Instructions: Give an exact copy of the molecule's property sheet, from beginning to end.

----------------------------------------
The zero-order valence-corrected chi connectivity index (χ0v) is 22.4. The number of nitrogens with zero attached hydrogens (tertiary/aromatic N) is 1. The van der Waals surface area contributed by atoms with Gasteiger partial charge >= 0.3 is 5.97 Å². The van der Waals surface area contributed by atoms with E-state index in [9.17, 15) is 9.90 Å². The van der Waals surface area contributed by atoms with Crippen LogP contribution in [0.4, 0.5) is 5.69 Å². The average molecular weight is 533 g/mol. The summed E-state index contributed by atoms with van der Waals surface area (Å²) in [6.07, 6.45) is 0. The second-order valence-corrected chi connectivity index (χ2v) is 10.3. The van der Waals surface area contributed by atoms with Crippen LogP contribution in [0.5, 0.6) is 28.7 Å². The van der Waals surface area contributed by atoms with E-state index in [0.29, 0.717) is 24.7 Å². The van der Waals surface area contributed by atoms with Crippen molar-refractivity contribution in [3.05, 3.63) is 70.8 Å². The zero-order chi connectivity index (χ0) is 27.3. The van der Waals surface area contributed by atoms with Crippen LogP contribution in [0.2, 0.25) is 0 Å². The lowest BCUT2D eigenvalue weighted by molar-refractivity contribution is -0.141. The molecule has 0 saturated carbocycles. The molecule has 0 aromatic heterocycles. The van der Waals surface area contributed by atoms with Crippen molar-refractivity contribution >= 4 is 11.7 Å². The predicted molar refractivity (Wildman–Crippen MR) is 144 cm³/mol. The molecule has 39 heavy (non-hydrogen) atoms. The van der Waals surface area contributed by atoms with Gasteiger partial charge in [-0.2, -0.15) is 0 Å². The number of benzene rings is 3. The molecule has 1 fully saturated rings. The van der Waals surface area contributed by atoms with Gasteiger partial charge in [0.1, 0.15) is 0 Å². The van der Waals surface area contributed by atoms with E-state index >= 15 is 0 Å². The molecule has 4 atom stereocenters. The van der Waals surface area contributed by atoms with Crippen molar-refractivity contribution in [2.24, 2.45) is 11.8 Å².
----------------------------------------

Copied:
The zero-order valence-corrected chi connectivity index (χ0v) is 22.4. The number of nitrogens with zero attached hydrogens (tertiary/aromatic N) is 1. The van der Waals surface area contributed by atoms with Gasteiger partial charge >= 0.3 is 5.97 Å². The van der Waals surface area contributed by atoms with E-state index in [9.17, 15) is 9.90 Å². The van der Waals surface area contributed by atoms with Crippen LogP contribution in [0.4, 0.5) is 5.69 Å². The average molecular weight is 533 g/mol. The summed E-state index contributed by atoms with van der Waals surface area (Å²) in [6.07, 6.45) is 0. The second-order valence-corrected chi connectivity index (χ2v) is 10.3. The van der Waals surface area contributed by atoms with Crippen LogP contribution in [0.5, 0.6) is 28.7 Å². The van der Waals surface area contributed by atoms with E-state index in [0.29, 0.717) is 24.7 Å². The van der Waals surface area contributed by atoms with Crippen molar-refractivity contribution in [3.05, 3.63) is 70.8 Å². The zero-order chi connectivity index (χ0) is 27.3. The van der Waals surface area contributed by atoms with Crippen LogP contribution in [0.2, 0.25) is 0 Å². The lowest BCUT2D eigenvalue weighted by molar-refractivity contribution is -0.141. The molecule has 0 saturated carbocycles. The molecule has 0 aromatic heterocycles. The van der Waals surface area contributed by atoms with Crippen molar-refractivity contribution >= 4 is 11.7 Å². The predicted molar refractivity (Wildman–Crippen MR) is 144 cm³/mol. The molecule has 39 heavy (non-hydrogen) atoms. The van der Waals surface area contributed by atoms with Gasteiger partial charge in [-0.2, -0.15) is 0 Å². The number of benzene rings is 3. The molecule has 1 fully saturated rings. The van der Waals surface area contributed by atoms with Gasteiger partial charge in [0.1, 0.15) is 0 Å². The van der Waals surface area contributed by atoms with E-state index >= 15 is 0 Å². The molecule has 4 atom stereocenters. The van der Waals surface area contributed by atoms with Crippen molar-refractivity contribution in [2.24, 2.45) is 11.8 Å².